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Trial of man charged in deaths of London, Ont., Muslim family members to start Tuesday

The trial of a man facing terror-related murder charges in the deaths of four members of a Muslim family in London, Ont., in 2021 is set to start today.

Jury selection will begin this morning for the trial of Nathaniel Veltman who is accused of deliberately hitting the Afzaal family members with his truck as they were out for a walk on the evening of June 6, 2021.

Superior Court Justice Renee Pomerance ruled last year that a change of venue is warranted in the case, moving the trial from London to Windsor, Ont.

The reasons for that decision, as well as the evidence and arguments presented in court, cannot be disclosed due to a publication ban.

Salman Afzaal, 46, his 44-year-old wife Madiha Salman, their 15-year-old daughter Yumnah and her 74-year-old grandmother, Talat Afzaal, were killed in the attack. The couple’s nine-year-old son was also seriously hurt but survived.

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Veltman, who was 20 at the time of his arrest, is facing four counts of first-degree murder and one count of attempted murder in what prosecutors allege was an act of terrorism targeting London’s Muslim community.

The attack on the Afzaal family sent waves of shock, grief and fear across Canada and spurred ongoing calls for measures to combat Islamophobia in the country.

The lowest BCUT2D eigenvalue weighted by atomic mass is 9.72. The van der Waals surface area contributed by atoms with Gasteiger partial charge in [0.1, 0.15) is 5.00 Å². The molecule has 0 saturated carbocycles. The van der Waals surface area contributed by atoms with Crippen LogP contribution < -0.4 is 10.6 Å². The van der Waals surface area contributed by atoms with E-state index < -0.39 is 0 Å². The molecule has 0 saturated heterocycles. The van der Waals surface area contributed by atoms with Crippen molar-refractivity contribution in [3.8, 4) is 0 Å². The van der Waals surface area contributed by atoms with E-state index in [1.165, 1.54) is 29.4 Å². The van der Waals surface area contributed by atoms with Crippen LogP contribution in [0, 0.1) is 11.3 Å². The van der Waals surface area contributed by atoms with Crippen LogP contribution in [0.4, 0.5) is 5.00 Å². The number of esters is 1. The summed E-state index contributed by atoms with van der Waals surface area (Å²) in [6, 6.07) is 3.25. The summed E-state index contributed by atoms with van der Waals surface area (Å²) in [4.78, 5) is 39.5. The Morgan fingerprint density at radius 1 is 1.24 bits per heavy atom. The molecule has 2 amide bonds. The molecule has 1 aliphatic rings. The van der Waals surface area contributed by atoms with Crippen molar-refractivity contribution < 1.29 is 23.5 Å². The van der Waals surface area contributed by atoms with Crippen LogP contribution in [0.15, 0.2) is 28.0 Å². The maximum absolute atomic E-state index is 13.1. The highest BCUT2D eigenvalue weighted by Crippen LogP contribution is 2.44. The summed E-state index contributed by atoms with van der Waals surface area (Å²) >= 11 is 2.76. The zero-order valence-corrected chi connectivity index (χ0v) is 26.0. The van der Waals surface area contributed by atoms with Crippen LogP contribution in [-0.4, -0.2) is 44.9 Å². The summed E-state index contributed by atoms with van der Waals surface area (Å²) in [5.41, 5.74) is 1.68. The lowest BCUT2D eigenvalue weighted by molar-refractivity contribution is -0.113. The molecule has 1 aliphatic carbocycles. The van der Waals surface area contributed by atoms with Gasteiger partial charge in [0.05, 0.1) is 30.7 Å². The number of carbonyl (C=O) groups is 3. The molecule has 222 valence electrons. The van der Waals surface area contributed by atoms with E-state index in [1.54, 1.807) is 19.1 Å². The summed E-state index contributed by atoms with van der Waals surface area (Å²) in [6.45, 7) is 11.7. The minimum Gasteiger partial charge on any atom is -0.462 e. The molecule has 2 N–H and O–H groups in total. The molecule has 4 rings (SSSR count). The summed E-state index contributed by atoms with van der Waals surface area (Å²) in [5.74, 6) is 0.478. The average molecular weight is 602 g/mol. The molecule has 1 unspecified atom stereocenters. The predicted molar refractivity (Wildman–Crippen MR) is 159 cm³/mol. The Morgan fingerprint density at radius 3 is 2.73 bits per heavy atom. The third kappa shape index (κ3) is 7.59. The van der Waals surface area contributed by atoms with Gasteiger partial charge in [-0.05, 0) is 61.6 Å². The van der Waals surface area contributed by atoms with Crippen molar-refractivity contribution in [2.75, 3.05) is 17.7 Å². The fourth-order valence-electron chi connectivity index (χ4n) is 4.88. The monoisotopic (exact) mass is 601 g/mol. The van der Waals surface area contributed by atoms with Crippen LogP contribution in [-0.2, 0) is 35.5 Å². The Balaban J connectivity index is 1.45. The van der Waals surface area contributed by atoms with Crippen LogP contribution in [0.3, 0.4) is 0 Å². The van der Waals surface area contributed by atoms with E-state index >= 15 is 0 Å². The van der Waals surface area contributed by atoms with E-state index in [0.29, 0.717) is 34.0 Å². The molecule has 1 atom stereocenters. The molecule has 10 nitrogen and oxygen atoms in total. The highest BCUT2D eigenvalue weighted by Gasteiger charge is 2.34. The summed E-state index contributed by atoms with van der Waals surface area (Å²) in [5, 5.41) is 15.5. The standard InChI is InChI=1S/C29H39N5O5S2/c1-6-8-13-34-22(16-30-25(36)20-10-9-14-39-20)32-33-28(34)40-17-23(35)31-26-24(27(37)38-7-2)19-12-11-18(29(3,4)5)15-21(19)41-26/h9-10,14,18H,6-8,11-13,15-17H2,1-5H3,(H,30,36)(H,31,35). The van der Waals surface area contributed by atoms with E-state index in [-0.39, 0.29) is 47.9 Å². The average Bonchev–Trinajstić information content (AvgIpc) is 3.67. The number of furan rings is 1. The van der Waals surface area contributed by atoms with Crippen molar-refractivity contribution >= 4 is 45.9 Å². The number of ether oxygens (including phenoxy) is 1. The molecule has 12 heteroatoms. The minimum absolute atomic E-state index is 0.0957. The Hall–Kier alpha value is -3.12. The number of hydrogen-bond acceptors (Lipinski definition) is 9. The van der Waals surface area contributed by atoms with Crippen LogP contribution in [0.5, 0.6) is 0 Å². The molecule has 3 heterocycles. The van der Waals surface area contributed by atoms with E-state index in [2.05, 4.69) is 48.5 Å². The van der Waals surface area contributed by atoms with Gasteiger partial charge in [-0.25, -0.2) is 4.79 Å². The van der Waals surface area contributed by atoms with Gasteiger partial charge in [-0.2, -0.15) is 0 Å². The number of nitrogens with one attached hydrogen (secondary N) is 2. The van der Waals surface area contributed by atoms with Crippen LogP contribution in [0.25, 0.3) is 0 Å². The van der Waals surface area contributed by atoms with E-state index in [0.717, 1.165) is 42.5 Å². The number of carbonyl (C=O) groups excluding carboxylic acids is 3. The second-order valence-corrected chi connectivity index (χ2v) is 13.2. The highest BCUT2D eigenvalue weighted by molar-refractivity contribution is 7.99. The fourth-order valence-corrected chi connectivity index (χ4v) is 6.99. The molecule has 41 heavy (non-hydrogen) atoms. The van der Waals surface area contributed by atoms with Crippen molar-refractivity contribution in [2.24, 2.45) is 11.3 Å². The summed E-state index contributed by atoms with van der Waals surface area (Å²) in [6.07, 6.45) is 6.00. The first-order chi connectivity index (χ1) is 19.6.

The federal government hosted a summit on Islamophobia in July 2021 to hear Muslim Canadians’ ideas and insights on how Ottawa can stop attacks targeting their community.

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After the attack, the National Council of Canadian Muslims released a list of recommendations to fight anti-Muslim hate across Canada, including calling on the federal and provincial governments to commit to anti-Islamophobia strategies in education and provide resources to fight anti-Muslim hate.

Prime Minister Justin Trudeau appointed in January journalist and human rights advocate Amira Elghawaby as Canada’s first special representative to combat Islamophobia, to serve as an adviser and expert as the federal government works to fight religious intolerance and systemic racism.

A mural featuring a painting by Yumnah Afzaal is now the centrepiece of a permanent memorial at the site of the attack, at the intersection of Hyde Park Road and South Carriage Road.

The City of London has also dedicated a garden to the Afzaal family.


&© 2023 The Canadian Press

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